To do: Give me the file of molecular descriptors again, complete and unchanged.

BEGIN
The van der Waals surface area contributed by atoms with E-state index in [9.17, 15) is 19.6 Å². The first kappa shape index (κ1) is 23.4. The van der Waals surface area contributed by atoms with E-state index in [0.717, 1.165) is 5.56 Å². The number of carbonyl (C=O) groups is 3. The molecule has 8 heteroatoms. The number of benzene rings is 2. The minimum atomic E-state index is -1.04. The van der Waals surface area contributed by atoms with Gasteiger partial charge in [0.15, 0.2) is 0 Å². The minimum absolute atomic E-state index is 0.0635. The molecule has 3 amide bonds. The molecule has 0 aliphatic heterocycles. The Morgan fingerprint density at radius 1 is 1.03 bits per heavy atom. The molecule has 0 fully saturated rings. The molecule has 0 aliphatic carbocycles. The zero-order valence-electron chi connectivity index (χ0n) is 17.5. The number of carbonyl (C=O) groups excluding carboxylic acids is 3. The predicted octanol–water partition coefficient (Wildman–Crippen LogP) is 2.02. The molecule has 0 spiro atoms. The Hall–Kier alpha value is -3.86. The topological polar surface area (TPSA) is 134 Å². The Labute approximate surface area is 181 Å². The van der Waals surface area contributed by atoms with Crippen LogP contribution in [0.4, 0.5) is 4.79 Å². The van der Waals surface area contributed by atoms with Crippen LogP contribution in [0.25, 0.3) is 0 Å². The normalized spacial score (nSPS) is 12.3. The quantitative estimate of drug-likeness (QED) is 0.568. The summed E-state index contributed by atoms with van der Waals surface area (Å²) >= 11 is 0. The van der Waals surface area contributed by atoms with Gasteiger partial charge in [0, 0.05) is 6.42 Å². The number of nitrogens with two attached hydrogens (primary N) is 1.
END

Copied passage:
The van der Waals surface area contributed by atoms with E-state index in [9.17, 15) is 19.6 Å². The first kappa shape index (κ1) is 23.4. The van der Waals surface area contributed by atoms with E-state index in [0.717, 1.165) is 5.56 Å². The number of carbonyl (C=O) groups is 3. The molecule has 8 heteroatoms. The number of benzene rings is 2. The minimum atomic E-state index is -1.04. The van der Waals surface area contributed by atoms with Gasteiger partial charge in [0.15, 0.2) is 0 Å². The minimum absolute atomic E-state index is 0.0635. The molecule has 3 amide bonds. The molecule has 0 aliphatic heterocycles. The Morgan fingerprint density at radius 1 is 1.03 bits per heavy atom. The molecule has 0 fully saturated rings. The molecule has 0 aliphatic carbocycles. The zero-order valence-electron chi connectivity index (χ0n) is 17.5. The number of carbonyl (C=O) groups excluding carboxylic acids is 3. The predicted octanol–water partition coefficient (Wildman–Crippen LogP) is 2.02. The molecule has 0 spiro atoms. The Hall–Kier alpha value is -3.86. The topological polar surface area (TPSA) is 134 Å². The Labute approximate surface area is 181 Å². The van der Waals surface area contributed by atoms with Crippen LogP contribution in [0.4, 0.5) is 4.79 Å². The van der Waals surface area contributed by atoms with Crippen LogP contribution in [0.25, 0.3) is 0 Å². The normalized spacial score (nSPS) is 12.3. The quantitative estimate of drug-likeness (QED) is 0.568. The summed E-state index contributed by atoms with van der Waals surface area (Å²) >= 11 is 0. The van der Waals surface area contributed by atoms with Gasteiger partial charge in [0, 0.05) is 6.42 Å². The number of nitrogens with two attached hydrogens (primary N) is 1.